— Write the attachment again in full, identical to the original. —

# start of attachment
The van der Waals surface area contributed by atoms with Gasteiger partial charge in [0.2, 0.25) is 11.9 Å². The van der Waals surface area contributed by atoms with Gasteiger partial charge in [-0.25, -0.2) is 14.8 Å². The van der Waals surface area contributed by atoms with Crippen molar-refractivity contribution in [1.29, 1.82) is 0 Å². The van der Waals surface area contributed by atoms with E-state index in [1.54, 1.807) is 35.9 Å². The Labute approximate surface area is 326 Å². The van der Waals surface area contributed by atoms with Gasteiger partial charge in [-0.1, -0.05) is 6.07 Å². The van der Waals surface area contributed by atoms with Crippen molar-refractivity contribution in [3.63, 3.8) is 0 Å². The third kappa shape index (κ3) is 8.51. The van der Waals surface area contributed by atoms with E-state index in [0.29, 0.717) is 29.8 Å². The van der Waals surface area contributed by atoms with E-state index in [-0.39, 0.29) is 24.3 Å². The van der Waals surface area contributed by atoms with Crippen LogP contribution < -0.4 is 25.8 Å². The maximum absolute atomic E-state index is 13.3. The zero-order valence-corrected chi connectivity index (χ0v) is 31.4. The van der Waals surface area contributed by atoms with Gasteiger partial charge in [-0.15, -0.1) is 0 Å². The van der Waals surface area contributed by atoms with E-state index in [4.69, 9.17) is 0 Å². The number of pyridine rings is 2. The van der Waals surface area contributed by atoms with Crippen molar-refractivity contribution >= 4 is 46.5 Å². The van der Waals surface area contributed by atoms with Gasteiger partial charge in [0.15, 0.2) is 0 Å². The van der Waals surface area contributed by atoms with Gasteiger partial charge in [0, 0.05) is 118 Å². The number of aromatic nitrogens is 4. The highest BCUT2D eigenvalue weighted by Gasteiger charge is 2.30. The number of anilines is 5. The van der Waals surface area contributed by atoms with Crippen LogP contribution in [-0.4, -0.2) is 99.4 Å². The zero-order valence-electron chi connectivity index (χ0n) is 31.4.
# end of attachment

The van der Waals surface area contributed by atoms with Gasteiger partial charge in [0.2, 0.25) is 11.9 Å². The van der Waals surface area contributed by atoms with Gasteiger partial charge in [-0.25, -0.2) is 14.8 Å². The van der Waals surface area contributed by atoms with Crippen molar-refractivity contribution in [1.29, 1.82) is 0 Å². The van der Waals surface area contributed by atoms with E-state index in [1.54, 1.807) is 35.9 Å². The Labute approximate surface area is 326 Å². The van der Waals surface area contributed by atoms with Gasteiger partial charge in [-0.1, -0.05) is 6.07 Å². The van der Waals surface area contributed by atoms with Crippen molar-refractivity contribution in [3.63, 3.8) is 0 Å². The third kappa shape index (κ3) is 8.51. The van der Waals surface area contributed by atoms with E-state index in [0.29, 0.717) is 29.8 Å². The van der Waals surface area contributed by atoms with E-state index in [-0.39, 0.29) is 24.3 Å². The van der Waals surface area contributed by atoms with Crippen LogP contribution < -0.4 is 25.8 Å². The maximum absolute atomic E-state index is 13.3. The zero-order valence-corrected chi connectivity index (χ0v) is 31.4. The van der Waals surface area contributed by atoms with Gasteiger partial charge in [-0.15, -0.1) is 0 Å². The van der Waals surface area contributed by atoms with E-state index in [4.69, 9.17) is 0 Å². The number of pyridine rings is 2. The van der Waals surface area contributed by atoms with Crippen molar-refractivity contribution >= 4 is 46.5 Å². The van der Waals surface area contributed by atoms with Gasteiger partial charge in [0.15, 0.2) is 0 Å². The van der Waals surface area contributed by atoms with Gasteiger partial charge in [0, 0.05) is 118 Å². The number of aromatic nitrogens is 4. The highest BCUT2D eigenvalue weighted by Gasteiger charge is 2.30. The number of anilines is 5. The van der Waals surface area contributed by atoms with Crippen LogP contribution in [-0.4, -0.2) is 99.4 Å². The zero-order valence-electron chi connectivity index (χ0n) is 31.4.